Urinary Incontinence

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Urinary Incontinence

Urinary incontinence also known as involuntary urination is a common and distressing problem which can have a huge impact on the quality of your life. 

Urinary incontinence is not just a medical problem but it can also affect your emotional, psychological and social life. 

About 25% of women in the United States suffer from urinary incontinence. 

The good news is that for most people, changing one’s lifestyle or medical treatment can ease the symptoms and improve the quality of life

 There are two basic types of incontinence, one is stress incontinence and the other is urge incontinence.


This is when there is a loss of urine when you exert pressure on your bladder by either laughing sneezing exercising or lifting something heavy


This is when you have a sudden urge to urinate following a involuntary loss of urine. This frequently occurs on the way to the bathroom in the middle of the night or perhaps entering your home with a full bladder before you get a chance to get to the restroom.

Some patients have a mixture of both of these types and this is called mixed incontinence.

Many foods and drinks have been associated with loss of urine. They include caffeine, alcohol, carbonated drinks, artificial sweeteners, chocolate, and foods that are high in spice or acid especially citrus fruits.

Urinary incontinence may also be caused by a urinary tract infection.

Sometimes urinary incontinence is caused by a change in your anatomy. It is very commonly seen in pregnancy secondary to the hormonal changes and the baby pressing on your bladder. Childbirth, especifically vaginal delivery can also weaken the muscles needed to control your bladder and can sometimes cause a dropped or prolapsed bladder. Also as we age our bladders capacity decreases and there is more involuntary bladder contractions as we get older.

The onset of menopause is also related to bladder dysfunction. This is secondary to the loss of estrogen. This hormone helps keep the lining of the bladder in the urethra healthy.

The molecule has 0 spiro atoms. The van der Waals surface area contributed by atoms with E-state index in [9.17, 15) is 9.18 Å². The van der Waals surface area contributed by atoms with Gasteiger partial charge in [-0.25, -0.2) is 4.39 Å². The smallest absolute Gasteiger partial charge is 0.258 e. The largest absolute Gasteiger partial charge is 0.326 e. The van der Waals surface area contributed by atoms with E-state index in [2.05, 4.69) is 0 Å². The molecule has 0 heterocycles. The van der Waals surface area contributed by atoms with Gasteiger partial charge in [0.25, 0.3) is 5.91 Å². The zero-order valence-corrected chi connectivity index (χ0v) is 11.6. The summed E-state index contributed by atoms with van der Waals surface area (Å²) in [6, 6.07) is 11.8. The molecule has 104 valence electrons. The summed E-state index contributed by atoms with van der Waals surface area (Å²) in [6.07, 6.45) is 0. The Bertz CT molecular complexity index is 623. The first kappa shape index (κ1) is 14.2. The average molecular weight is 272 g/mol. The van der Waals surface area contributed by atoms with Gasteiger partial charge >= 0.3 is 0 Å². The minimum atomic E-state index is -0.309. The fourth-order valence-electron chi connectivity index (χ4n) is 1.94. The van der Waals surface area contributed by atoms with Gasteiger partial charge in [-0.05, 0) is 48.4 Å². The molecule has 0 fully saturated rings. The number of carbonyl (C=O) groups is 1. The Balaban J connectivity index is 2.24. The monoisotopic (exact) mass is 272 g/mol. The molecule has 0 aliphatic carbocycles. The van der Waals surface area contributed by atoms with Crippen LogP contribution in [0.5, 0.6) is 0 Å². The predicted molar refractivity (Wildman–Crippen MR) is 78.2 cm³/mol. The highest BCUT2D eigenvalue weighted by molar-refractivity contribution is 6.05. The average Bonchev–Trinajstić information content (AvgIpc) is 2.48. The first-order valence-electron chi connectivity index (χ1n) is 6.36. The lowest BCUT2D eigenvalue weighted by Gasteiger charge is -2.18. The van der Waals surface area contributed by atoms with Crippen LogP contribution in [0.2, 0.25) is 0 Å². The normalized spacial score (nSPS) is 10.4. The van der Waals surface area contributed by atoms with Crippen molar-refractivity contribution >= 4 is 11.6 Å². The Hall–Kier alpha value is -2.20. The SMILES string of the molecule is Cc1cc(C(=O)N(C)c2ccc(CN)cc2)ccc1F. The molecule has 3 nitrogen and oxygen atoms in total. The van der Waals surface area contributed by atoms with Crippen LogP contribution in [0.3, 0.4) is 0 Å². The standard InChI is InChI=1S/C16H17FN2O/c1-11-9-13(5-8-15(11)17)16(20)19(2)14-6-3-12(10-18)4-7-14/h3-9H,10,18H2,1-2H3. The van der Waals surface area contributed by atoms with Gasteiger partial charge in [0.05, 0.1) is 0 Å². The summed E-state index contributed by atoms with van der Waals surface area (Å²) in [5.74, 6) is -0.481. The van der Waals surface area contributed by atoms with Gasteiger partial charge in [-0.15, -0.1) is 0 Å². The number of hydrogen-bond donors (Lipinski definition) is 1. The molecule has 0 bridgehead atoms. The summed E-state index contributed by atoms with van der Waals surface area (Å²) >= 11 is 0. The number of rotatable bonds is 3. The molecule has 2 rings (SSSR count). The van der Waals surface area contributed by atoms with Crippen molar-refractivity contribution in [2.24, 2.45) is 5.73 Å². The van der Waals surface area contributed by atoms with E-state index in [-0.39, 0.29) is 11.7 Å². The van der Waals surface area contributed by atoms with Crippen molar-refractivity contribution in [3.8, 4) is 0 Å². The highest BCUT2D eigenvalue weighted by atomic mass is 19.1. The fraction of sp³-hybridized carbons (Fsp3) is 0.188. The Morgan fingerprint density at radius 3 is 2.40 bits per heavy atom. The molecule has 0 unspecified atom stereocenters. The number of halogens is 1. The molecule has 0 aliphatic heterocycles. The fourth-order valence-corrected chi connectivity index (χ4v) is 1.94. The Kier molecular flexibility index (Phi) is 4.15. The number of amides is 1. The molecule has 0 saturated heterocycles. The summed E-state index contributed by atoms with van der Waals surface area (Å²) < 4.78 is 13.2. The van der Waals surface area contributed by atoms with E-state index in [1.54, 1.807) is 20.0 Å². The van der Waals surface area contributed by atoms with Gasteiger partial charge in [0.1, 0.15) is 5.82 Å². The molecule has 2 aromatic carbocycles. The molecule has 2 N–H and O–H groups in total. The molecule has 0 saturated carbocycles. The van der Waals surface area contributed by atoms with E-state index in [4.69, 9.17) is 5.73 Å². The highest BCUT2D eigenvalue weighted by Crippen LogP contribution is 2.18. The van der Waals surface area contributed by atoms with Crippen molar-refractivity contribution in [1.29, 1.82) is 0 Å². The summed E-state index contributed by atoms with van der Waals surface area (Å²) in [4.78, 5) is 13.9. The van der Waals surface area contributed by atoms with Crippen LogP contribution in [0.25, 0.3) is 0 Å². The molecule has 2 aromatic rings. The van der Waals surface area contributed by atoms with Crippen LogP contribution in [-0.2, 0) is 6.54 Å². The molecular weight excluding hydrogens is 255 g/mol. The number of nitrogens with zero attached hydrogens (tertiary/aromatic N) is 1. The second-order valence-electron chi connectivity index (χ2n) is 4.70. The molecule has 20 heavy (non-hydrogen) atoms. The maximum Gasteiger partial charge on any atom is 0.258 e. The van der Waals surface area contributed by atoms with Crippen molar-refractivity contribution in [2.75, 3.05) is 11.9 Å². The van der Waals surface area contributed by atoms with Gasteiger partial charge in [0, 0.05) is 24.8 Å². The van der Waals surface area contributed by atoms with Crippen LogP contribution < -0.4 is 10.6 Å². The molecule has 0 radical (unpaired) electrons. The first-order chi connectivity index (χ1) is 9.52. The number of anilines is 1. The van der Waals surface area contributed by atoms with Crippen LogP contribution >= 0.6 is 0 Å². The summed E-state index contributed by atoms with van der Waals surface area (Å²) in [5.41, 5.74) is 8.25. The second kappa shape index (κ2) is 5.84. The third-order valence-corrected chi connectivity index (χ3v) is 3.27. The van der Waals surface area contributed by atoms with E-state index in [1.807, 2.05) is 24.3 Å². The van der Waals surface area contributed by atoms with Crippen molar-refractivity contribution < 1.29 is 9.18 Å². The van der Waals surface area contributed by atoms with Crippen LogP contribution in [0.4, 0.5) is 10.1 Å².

Risk factors include being a woman, pregnancy, childbirth, menopause and advanced age. Being overweight also puts additional pressure on the bladder can increases the likelihood of allowing urine to leak when you cough or sneeze.

When seeking care for urinary incontinence your doctor will start with a thorough history and physical and will do some simple bladder tests in the office to determine what type of urinary incontinence you have.

Often times doing pelvic floor muscle exercises also known as Kegal’s, can significantly help in patients who have stress incontinence

Click here for more information on Kegal exercises.

There are many medications used to treat incontinence. Some of the medications can calm an over active bladder and are referred to as anticholinergics. They include Ditropan, Detrol, Enablex, Toviaz, Vesicare and Sanctura. 

Myrbetriq is the medication used to treat urgent continents. This medication relaxes the bladder muscle and also increases the bladder capacity.

In patients who have atrophic vaginitis, ( a condition caused by menopause and lack of estrogen), The topical application of low-dose estrogen can often times help alleviate these symptoms.

In patients who have significant prolapse of the bladder or uterus, sometimes a pessary is used which is a device similar to a diaphragm which helps hold up the bladder to prevent urinary leakage.

Other tactics that have been used to include Botox and nerve stimulator‘s which have mixed success.

In patients who have stress incontinence sometimes and surgical procedures can be helpful in these include sling procedures, bladder neck suspension as well as others.

Alternative treatments such as acupuncture and yoga have also been shown to have mixed results.

If you have urinary incontinence, speak up! Often times simple measures can greatly improve the quality of your life.